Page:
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A few quick questions about Hirst Arts Molds


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#1 Pole

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Posted 19 April 2012 - 12:41 PM

So I just a call from home, and my molds and dental stone arrived today! So naturally I'm stoked to get home and start playing with it all. I have a couple of questions though before I get started.

1. I know to clean the molds and such before I start, but does anyone know of any other pro tricks to keep bubbles from forming while I am pouring the stone? I bought the debubblizer stuff and am going to try that, but does it work as well as the wet water method?

2. Merlin's Magic is expensive to ship!!!! Is it really worth it? Is there something else that is readily available that I could buy instead? I am really looking for something strong that I can still work with for cutting and sanding.

3. What do you guys use to cut down blocks when you are building? A kife? Something else? Along that line, what grit sand paper should I be using?

4. I don't have a dehydrator handy, so does anyone have any suggestions on how to best dry them out? I was thinking oven over night, but I don't have a clue what to set the oven to.

5. Do you guys prefer to do the varnish before painting or would regular spray on primer work as well or better?

6. Anything else a noobie should know before diving in head first?


Thanks guys!

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#2 Shakandara

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Posted 19 April 2012 - 01:26 PM

First, before I address any of your individual points, go to the HA site and read through as much of the tips and tricks and advice articles as you can stand, even if it is about molds that you don't own. I've found some very good advice there that is only mentioned on one page within all the stuff there, so it does pay off to take some time to read up on everything on Bruce's site..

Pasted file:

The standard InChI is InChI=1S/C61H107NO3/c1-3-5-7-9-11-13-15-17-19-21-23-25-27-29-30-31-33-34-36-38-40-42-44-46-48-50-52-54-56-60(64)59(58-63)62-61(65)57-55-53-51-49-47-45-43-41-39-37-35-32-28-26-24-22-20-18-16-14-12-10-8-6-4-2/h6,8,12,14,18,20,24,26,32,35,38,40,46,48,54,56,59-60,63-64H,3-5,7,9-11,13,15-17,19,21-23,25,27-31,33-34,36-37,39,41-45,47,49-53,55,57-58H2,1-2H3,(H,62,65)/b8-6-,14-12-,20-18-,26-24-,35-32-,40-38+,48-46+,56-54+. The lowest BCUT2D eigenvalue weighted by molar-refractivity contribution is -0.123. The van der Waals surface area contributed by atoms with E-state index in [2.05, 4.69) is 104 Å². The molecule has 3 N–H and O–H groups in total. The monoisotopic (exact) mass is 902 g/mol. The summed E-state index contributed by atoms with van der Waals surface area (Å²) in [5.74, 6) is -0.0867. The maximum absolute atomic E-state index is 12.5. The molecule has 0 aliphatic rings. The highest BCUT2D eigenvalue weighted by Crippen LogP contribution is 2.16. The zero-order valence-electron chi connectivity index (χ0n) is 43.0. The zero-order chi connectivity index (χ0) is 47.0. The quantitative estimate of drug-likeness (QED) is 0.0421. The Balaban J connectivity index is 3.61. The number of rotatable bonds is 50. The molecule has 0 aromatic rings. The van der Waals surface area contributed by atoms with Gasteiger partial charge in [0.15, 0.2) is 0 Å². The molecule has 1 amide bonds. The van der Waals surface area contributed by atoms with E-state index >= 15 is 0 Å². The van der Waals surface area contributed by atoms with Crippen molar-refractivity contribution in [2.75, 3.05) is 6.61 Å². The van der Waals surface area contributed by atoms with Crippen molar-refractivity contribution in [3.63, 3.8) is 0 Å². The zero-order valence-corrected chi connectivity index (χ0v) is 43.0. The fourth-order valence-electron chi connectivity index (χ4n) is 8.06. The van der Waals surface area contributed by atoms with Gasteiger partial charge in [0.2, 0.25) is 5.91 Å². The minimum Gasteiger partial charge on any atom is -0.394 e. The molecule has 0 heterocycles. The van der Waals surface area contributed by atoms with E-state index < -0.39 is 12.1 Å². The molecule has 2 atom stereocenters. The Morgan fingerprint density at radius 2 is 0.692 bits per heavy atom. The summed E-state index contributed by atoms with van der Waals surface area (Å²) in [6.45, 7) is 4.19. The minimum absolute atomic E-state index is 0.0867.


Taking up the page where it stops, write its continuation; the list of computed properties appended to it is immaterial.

1. I use Jet Dry in my mold wash between casts. I use a hand-hend vibrating massager gently around the perimeter of each of my molds after I pour them, and between that and the wet water, I have very little issues with bubbles in my casts.

2. Find a local dental or gypsum cement supply store. The shipping is always the killer, so if you can find a local source for a comparable product, it should help. Bring a mold and some casts with you if you go there in person. The place I buy from here in Houston was very helpful in offering me alternative products that would work for my needs. I'm currently buying HydroStone from them in 100 lb. bags for about $40; I've also tried their more expensive Drystone product (which is a little denser and has a slightly higher break-strength), but I think that the HydroStone has turned out to be the best mix of quality vs. price for me.

3. Rarely do I need to "cut" a brick. Break, maybe, and then it's a pair of pliers. If you do need to cut them, what you cut them with would be largely dependant on what your desired result is. Are you making ruins? Then pliers and angled cutters are great for cracking and chipping. Trying to cut something down to get a perfect fit with a non-standard piece, or something that doesn't already exist in a HA mold? Then you will probably want to saw it or sand it down. It still is plaster in the end, so it isn't that awful to reshape.